Again this handles all the saving of the terms in this taxonomy when they are sent over to your site. As with fields Broadbean would need to add this field to your feed. The broadbean_field arg in the code above states which XML node to look for in the feed.

Thanks must go to Dave Smith for his contribution to this part.

WP Broadbean Website

Along with the launch of version 2 of the plugin comes the new WP Broadbean website that is currently in development. The site will feature information and documentation as well as some paid services which users can opt into should they find them useful. More information on this soon.

Visit the current version (rough and ready!) of the WP Broadbean website here.

These are some of the major changes that have been introduced. It is worth noting that they are still in testing and I hope to have the new plugin version launched early in the new year.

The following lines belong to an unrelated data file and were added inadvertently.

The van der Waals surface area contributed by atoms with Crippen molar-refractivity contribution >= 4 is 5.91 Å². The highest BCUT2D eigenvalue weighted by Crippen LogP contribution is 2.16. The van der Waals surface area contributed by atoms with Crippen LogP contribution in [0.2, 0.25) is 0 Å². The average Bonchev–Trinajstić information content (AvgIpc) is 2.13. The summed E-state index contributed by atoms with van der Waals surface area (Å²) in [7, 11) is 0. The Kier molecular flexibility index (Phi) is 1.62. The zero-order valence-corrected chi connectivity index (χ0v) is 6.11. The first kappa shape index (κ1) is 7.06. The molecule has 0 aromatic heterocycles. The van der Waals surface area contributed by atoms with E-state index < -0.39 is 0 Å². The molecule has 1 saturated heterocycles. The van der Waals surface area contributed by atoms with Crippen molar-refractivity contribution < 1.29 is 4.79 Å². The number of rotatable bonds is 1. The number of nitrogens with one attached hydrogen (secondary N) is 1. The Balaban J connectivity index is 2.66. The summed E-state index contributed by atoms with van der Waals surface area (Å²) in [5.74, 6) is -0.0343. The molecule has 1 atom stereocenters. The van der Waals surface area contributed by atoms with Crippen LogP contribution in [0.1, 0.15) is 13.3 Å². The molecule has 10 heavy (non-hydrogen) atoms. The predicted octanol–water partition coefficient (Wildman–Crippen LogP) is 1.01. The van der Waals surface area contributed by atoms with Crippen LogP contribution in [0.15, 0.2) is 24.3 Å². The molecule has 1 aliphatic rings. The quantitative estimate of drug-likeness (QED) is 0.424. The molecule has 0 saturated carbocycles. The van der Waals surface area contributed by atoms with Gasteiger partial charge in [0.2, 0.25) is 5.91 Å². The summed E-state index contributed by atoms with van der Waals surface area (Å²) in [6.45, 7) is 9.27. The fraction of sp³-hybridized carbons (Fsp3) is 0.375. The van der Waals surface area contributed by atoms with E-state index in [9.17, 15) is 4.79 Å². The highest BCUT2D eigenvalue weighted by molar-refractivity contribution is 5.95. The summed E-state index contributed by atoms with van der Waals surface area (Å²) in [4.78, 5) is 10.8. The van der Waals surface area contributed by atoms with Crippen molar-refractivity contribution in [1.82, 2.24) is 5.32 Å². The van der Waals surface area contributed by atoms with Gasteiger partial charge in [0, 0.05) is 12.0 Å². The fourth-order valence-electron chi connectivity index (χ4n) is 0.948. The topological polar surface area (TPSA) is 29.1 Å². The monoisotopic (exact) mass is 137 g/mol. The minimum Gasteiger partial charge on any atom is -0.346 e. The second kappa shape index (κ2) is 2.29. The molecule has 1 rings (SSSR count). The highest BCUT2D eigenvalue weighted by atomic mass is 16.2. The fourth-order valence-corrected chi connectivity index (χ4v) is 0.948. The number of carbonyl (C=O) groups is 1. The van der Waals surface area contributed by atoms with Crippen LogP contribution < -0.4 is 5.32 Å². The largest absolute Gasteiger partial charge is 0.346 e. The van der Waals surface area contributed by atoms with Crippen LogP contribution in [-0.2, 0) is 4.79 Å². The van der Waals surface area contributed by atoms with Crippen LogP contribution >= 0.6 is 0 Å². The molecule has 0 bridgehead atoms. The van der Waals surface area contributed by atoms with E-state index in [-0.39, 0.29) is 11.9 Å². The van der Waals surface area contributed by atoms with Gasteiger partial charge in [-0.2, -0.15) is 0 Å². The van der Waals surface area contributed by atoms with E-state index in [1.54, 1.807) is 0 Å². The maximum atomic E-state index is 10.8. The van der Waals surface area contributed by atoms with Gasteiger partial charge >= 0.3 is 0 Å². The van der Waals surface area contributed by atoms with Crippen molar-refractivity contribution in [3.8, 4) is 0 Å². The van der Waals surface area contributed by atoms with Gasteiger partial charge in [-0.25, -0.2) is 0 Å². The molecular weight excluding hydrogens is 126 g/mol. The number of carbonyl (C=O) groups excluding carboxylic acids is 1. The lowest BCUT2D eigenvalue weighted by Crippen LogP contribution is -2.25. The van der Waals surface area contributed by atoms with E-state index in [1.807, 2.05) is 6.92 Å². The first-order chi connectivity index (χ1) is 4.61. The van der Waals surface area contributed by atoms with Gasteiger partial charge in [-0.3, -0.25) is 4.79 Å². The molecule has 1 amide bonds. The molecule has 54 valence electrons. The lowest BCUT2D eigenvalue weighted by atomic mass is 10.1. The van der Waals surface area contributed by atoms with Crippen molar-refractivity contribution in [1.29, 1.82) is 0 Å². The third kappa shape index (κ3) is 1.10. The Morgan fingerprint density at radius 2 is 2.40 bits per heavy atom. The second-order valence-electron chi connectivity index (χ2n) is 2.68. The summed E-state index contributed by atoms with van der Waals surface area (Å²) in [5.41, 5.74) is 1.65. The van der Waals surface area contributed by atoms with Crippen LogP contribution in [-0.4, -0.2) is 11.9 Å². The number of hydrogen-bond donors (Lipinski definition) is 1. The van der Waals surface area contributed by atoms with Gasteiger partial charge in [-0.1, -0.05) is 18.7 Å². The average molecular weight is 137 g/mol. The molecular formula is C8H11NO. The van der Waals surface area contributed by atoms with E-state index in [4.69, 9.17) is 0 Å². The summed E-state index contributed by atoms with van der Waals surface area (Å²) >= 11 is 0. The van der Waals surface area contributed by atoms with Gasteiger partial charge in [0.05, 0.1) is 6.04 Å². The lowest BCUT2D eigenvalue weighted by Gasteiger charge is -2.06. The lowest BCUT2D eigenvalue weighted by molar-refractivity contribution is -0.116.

Important Note

With all these changes there is an important note that I need to make. Users that are using the current plugin, version 1.0.2 or lower, the new versions changes are likely to break your version. This is far from ideal I know, but having gone back and forth on a number of occasions this I feel is still the best way forward.

If you are on versions at or below 1.0.2 then I would recommend you add the Block Specific Plugin Updates plugin from the WordPress plugin repository and set it to prevent updating the WP Broadbean plugin until you are ready to move ahead with the new version 2 plugin.

Adding a Class to Every nth Post